When You’re Clear, You Can Choose What You Want to Negotiate
RESOURCE CREATED BY: HARVARD KENNEDY SCHOOL
This article was written by Hannah Riley Bowles, Linda Babcock, and Kathleen McGinn, and was originally published by the Journal of Personality and Social Psychology in March 2005.
Gender gaps are more likely to emerge in negotiations when there is a lack of clarity about compensation or price standards.
Women have been shown to ask for and receive less than their male counterparts in salary negotiations. This initial wage gap continues to increase over the span of a career, leaving women with a significant lifetime wage deficit relative to men. To close this gap, it is necessary to understand the factors behind the difference in men and women’s negotiation outcomes. One contributing factor could be the opaque nature of comparative salaries. A person negotiating a salary rarely has access to the full range of information that could be considered in the decision. And the greater the ambiguity in the negotiation, the more unconscious gender biases may work for or against a candidate.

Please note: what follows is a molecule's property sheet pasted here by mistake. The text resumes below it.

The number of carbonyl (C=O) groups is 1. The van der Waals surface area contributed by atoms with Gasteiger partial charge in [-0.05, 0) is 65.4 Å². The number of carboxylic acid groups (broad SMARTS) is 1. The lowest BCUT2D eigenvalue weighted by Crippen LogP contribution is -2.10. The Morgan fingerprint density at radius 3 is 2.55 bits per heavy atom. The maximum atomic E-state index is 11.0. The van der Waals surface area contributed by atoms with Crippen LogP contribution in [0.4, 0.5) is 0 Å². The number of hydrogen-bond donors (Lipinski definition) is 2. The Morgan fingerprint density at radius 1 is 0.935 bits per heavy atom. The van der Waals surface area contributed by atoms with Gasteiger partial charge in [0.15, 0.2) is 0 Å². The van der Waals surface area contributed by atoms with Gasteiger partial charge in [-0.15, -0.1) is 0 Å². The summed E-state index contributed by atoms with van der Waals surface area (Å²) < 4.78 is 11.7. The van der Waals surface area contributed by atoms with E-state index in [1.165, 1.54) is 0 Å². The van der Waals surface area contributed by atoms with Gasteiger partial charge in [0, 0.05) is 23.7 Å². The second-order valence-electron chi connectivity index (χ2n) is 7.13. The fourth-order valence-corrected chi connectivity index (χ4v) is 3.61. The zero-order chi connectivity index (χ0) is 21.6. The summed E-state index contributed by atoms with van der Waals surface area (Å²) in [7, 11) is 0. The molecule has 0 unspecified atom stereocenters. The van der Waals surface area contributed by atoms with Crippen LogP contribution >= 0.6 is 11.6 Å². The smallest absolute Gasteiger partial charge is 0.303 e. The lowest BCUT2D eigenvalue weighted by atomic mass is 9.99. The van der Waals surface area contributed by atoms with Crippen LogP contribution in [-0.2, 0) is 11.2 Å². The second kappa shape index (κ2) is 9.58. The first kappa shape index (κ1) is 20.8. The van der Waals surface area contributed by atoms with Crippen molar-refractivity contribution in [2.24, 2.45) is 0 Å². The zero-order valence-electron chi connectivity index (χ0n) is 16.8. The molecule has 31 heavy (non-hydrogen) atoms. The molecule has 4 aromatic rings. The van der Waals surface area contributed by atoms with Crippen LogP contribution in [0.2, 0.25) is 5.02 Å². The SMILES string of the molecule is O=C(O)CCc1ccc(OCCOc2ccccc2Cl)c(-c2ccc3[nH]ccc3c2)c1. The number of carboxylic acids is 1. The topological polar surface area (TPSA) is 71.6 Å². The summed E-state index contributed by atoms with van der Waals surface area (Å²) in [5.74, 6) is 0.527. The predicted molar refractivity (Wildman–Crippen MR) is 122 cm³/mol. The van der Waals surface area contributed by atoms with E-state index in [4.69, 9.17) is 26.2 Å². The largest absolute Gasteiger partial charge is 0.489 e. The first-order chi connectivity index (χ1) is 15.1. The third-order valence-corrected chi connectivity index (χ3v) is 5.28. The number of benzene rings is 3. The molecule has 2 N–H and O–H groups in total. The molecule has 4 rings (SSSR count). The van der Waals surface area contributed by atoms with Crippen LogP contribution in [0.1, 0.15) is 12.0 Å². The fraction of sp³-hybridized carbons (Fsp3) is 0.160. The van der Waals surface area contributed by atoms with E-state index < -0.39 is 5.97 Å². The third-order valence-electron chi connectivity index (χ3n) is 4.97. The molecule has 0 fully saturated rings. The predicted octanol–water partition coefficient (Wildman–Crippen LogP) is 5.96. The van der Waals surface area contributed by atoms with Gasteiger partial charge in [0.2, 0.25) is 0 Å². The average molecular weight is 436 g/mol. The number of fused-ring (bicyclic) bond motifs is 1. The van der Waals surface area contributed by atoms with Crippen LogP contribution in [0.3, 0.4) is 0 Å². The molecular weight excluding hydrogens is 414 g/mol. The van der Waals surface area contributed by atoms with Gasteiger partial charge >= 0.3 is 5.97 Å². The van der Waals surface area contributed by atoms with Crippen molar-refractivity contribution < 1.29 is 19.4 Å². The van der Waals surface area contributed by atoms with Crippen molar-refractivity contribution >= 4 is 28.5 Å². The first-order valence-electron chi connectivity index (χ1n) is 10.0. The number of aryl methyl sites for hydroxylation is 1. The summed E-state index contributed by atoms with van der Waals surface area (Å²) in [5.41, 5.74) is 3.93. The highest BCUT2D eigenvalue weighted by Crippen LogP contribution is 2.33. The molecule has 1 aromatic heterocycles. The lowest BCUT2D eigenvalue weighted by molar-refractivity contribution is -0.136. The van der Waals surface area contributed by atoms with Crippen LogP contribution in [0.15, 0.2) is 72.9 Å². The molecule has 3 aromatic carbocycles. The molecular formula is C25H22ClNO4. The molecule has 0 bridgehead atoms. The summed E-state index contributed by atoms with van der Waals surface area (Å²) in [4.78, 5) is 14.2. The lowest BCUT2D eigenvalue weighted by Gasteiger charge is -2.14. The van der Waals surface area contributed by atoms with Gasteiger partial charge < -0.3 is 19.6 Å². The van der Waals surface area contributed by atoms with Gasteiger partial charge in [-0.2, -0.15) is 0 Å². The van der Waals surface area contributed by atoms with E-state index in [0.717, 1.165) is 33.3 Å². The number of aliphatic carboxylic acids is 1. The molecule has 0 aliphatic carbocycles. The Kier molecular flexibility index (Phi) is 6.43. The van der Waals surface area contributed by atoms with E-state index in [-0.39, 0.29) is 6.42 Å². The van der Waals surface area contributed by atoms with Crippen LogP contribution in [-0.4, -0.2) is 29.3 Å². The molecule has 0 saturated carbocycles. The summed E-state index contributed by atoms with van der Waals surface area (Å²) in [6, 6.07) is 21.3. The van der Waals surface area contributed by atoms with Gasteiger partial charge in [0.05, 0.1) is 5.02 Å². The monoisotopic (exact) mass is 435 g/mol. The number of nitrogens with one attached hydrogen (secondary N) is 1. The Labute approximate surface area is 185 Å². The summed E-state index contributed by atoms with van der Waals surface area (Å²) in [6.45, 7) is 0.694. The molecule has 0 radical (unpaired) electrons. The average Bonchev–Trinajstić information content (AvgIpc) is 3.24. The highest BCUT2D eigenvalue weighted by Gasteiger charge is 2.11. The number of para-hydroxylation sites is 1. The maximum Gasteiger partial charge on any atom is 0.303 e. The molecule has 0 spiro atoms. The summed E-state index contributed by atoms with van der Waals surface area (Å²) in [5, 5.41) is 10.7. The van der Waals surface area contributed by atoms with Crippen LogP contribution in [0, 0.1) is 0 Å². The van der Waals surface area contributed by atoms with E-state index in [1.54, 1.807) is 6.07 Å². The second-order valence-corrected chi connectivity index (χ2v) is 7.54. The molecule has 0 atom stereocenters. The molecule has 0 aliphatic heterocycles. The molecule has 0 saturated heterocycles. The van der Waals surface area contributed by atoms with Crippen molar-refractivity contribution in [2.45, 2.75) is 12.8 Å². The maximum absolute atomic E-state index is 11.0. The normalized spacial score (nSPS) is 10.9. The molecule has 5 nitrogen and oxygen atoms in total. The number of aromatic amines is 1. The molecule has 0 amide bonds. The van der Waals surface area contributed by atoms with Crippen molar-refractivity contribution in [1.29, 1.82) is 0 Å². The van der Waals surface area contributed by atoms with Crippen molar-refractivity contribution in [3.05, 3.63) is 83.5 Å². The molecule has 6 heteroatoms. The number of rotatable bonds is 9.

In negotiations where more information is available on the criteria on which decisions are made, the difference between men’s and women’s negotiation outcomes disappears. In negotiations with opaque information, women get better results than men when negotiating on behalf of someone else rather than for themselves.
- In job negotiations with clear industry standards, there were no differences in salaries negotiated by men and women. When industry standards were unclear, female MBAs accepted wages that were, on average, $10,000 lower than those accepted by male MBAs.
- When price comparisons were not available, male buyers paid 27% less for a good than their female counterparts. However, when price standards were clear, the difference disappeared.
- Female and male executives negotiated equal compensation agreements when negotiating for themselves, but the female executives secured much higher salaries when they were negotiating for their subordinates. Male executives, however, were unaffected by this distinction.
In short, ambiguity heightens the potential for gender to play a role in price and salary negotiations, while clarity diminishes gender differences in bargaining outcomes.
Read the full article here.